Ancient Egyptian Civilization
The Egyptian Civilization was one of the longest thriving empires. Egypt was a flourishing civilization beginning at around 3000 BC to when the last temple was closed in 537 AD. The Egyptians were highly advanced in their architecture and built complex structures beyond belief for this time period.
The history of Ancient Egypt includes a period of over three thousand years. The major crop of Egypt was barley. Egypt was a huge fishing and trading civilization, using boats for transportation and economy. Egyptians believed animals to be sacred creatures, especially the cat. Egypt's recognition is based on their structural achievements probably most well known for their pyramids, and mummies. They believed that there were gods for most natural things, and believed in the afterlife, which is why they mummified themselves in tombs for the afterlife. The Egyptians invented hieroglyphics, which was their form of writing. They were also one of the first civilizations to start an organized form of language.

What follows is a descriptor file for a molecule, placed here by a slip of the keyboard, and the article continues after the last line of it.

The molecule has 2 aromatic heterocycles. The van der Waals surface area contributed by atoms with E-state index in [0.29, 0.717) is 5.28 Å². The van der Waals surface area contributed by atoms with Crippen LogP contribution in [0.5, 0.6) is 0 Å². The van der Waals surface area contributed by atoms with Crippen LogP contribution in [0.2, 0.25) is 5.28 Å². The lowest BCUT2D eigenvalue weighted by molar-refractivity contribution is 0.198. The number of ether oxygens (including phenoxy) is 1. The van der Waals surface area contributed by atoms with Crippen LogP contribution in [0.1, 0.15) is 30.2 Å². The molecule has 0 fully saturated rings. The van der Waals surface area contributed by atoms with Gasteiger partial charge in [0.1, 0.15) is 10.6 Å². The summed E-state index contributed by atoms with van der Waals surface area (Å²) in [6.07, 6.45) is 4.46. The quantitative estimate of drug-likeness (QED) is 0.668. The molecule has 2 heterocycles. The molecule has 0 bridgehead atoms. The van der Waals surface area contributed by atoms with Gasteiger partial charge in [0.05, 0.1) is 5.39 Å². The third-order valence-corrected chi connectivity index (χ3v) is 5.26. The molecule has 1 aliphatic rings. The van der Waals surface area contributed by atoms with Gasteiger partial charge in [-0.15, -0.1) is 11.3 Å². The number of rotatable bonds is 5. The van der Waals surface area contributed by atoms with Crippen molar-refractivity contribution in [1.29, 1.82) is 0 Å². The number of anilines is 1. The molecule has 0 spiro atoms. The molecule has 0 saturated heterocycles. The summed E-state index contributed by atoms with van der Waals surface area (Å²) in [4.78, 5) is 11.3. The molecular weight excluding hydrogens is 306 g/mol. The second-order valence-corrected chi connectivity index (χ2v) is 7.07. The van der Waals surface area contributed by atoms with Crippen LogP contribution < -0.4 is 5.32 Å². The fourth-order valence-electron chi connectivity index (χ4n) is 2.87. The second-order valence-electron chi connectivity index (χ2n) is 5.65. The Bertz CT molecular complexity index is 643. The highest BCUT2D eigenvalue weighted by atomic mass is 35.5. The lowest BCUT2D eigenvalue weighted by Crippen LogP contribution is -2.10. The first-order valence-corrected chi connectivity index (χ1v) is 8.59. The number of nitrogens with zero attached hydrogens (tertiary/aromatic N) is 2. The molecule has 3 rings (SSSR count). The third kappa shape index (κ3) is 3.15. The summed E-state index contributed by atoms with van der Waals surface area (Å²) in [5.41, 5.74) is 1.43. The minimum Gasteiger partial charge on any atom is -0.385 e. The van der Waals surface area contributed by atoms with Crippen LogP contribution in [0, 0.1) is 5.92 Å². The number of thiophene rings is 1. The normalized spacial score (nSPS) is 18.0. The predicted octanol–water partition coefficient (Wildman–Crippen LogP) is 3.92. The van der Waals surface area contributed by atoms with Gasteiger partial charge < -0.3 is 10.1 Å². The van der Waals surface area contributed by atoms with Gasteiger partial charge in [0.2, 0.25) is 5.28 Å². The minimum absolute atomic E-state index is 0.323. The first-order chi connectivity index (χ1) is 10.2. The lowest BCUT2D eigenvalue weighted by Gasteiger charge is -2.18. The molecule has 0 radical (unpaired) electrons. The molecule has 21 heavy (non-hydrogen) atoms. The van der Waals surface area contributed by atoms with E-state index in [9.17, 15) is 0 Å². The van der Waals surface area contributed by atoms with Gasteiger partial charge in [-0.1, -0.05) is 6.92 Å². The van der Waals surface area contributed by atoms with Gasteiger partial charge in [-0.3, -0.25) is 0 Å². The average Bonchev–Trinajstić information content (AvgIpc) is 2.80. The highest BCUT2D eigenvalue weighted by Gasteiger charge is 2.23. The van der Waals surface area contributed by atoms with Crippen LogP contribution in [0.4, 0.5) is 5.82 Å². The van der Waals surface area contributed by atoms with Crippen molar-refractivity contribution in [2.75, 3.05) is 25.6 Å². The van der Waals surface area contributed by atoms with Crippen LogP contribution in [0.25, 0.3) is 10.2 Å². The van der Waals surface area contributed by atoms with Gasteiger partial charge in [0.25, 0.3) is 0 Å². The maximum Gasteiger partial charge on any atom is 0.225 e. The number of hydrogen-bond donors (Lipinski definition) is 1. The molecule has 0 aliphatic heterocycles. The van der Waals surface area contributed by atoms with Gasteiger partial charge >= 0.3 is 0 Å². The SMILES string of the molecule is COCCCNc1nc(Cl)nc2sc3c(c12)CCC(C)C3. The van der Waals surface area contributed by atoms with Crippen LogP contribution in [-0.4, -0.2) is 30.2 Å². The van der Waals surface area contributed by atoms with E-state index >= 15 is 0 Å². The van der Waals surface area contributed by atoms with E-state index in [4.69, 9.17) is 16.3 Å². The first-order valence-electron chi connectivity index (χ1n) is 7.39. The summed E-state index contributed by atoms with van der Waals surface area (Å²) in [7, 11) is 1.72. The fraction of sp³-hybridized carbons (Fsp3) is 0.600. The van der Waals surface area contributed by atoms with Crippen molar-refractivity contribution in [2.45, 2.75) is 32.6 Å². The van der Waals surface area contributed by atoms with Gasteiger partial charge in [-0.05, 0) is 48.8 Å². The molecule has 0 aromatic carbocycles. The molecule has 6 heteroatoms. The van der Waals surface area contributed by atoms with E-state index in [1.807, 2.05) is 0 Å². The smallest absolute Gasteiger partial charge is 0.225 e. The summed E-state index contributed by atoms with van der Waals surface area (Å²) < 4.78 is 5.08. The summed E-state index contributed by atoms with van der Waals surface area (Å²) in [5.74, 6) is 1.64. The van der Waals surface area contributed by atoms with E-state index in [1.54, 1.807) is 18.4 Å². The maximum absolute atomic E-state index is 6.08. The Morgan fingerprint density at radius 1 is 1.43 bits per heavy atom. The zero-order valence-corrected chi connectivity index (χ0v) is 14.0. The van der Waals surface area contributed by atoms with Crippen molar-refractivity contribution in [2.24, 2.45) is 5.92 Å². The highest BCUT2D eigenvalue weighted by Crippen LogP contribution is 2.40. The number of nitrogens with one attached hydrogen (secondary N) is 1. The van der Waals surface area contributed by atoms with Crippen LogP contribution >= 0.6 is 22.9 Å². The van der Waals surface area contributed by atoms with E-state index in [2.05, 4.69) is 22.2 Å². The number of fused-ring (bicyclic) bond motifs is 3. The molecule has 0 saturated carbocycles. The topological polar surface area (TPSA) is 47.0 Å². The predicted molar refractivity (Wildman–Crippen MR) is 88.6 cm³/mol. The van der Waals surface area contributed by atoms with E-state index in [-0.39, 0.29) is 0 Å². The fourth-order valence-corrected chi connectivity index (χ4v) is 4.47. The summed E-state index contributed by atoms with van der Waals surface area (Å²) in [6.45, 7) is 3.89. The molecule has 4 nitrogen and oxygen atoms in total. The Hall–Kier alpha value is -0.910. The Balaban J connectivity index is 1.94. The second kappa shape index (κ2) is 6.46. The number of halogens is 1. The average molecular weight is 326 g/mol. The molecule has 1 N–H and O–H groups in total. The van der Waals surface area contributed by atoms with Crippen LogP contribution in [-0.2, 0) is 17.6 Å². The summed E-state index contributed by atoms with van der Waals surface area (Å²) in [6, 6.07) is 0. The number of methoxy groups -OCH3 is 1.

The history of Egypt has been divided up into 9 periods, also known as Kingdoms. These periods have been sub-grouped by historians into 3 periods known as the Old Kingdom, Middle Kingdom, and New Kingdom. During the Old Kingdom was when most of Egypt's technology and architectural achievements began. They started work on the pyramids and statues in the Old Kingdom. After the Old Kingdom, Egypt had a civil war, but was unified by Mentuhotep II, then started the Middle Kingdom, which would become Egypt's classical period. The Middle Kingdom is when the Egyptians began their arts and culture. The final kingdom, the New Kingdom was popular because of the Egyptian expansion. This is the period when Egypt made conquests to increase its size, strength and its great wealth. They then began building their largest pyramids and statues to honour their gods. Egypt was later conquered by Rome and eventually lost its status as a world power.